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The previous video encouraged you to experiment with the colors of a character design. What about the color of the lines themselves? This time I invite you to take the same illustration and to experiment with colored lines. Black lines have their place, but you can add nuance to your images with intentionally colored lines. And if you like this video, please remember to click the "Like" button at the bottom of the post!  The only advertising for Ctrl+Paint is word of mouth, so I'm counting on you guys to spread the word.  Thanks!

Assignment: Experiment with colored linework the provided character designs.

Things to consider: Soft vs. Hard Materials, Lock Transparent Pixels

Recommended videos:Basic Color Schemes, Unify Your Palette, Alternative Masking pt.1 (Lock Transparent Pixels)

Worksheet Downloads:Gorilla character Worksheet

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AuthorMatt Kohr
CategoriesDesign
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One of the best ways to learn about color and color relationships is to play. In this exercise, I invite you to use my illustration as a coloring book, and see what happens when you try different combinations and arrangements. Though the digital painting you end up with is not a portfolio piece, using my provided linework should keep you focused on the task at hand: changing the colors. And if you like this video, please remember to click the "Like" button at the bottom of the post!  The only advertising for Ctrl+Paint is word of mouth, so I'm counting on you guys to spread the word.  Thanks!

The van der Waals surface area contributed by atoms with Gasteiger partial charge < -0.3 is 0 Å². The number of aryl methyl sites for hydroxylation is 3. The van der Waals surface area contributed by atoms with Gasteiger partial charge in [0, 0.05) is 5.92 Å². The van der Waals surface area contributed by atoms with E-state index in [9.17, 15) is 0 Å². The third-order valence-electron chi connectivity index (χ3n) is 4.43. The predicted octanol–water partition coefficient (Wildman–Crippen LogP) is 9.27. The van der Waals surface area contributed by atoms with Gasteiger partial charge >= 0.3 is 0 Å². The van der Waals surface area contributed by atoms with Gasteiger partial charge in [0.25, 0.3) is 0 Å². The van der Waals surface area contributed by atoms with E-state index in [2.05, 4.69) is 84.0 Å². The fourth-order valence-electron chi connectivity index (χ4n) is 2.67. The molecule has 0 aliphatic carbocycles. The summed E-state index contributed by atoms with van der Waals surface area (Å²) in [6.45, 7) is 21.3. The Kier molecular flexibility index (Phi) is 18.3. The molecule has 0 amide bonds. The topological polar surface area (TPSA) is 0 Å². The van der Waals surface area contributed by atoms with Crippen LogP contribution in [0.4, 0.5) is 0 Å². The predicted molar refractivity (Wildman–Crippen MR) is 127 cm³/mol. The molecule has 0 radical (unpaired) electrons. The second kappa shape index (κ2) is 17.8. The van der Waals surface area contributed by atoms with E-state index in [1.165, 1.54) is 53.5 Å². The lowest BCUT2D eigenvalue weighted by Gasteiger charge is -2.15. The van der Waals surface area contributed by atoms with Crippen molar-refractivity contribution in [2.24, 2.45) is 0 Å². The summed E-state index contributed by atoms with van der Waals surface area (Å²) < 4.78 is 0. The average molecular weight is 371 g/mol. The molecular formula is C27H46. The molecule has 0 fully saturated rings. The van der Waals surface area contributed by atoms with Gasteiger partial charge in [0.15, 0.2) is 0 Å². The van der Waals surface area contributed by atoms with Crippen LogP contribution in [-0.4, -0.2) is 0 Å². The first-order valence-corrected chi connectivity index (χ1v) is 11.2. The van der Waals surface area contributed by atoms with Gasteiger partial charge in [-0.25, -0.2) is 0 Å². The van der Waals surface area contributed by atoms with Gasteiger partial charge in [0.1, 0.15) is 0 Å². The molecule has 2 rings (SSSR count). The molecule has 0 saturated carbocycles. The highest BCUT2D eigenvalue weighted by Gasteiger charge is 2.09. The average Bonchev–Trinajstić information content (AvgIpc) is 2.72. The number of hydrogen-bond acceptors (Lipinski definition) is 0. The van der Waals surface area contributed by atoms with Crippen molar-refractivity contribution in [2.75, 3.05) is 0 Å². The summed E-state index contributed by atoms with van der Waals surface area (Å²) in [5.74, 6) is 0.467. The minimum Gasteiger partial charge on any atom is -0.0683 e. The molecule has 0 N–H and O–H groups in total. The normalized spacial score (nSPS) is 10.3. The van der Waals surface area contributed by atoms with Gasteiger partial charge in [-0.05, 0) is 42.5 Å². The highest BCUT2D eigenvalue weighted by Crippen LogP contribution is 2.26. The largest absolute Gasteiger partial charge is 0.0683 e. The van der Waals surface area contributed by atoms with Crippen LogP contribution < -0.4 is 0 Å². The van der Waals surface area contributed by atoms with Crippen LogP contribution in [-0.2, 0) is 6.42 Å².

Assignment: Experiment with color schemes on the provided character designs.

Things to consider: Complementary and Analogous Schemes, Lock Transparent Pixels

Recommended videos:Basic Color SchemesUnify Your PaletteAlternative Masking pt.1 (Lock Transparent Pixels)

Worksheet Downloads:Gorilla character Worksheet

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AuthorMatt Kohr
CategoriesDesign
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Painting color can be done in one of two ways: direct and indirect. Indirect painting is the process of glazing colors on top of one another to achieve a slow build-up. Like traditional some oil painters, many digital painters prefer this method to working 'directly'. If you want to learn about going from a grayscale underpainting to a fully colored image, check out "Grayscale to Color" in the store.

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AuthorMatt Kohr
CategoriesPainting

Color is relative. Depending on the surrounding colors, ambient light in the room, and a variety of other factors - your results will vary. This video explores the idea of relative color, and suggests some tips for carefully observing color. Training your eye to carefully ovserve color is challenging, but very worthwhile. Good luck! If you want to see the earlier video mentioned in the post, here it is -- "guess that color" 

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AuthorMatt Kohr
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The Eyedropper tool is used to sample colors that are already on your canvas. It seems straightforward, but what happens when your layers are set to different blending modes? This video explains a bit more in-depth about the eye dropper tool, and how you might use it in a complex painting. It may seem like the Eyedropper is of only minor importance, but to a digital painter it becomes one of the most frequently accessed.

To learn more about the on-screen mixing talked about in the video, try these others:

Digital Painting 101 #3,  Brush Control Basics ,   Blending Technique

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AuthorMatt Kohr
10 CommentsPost a comment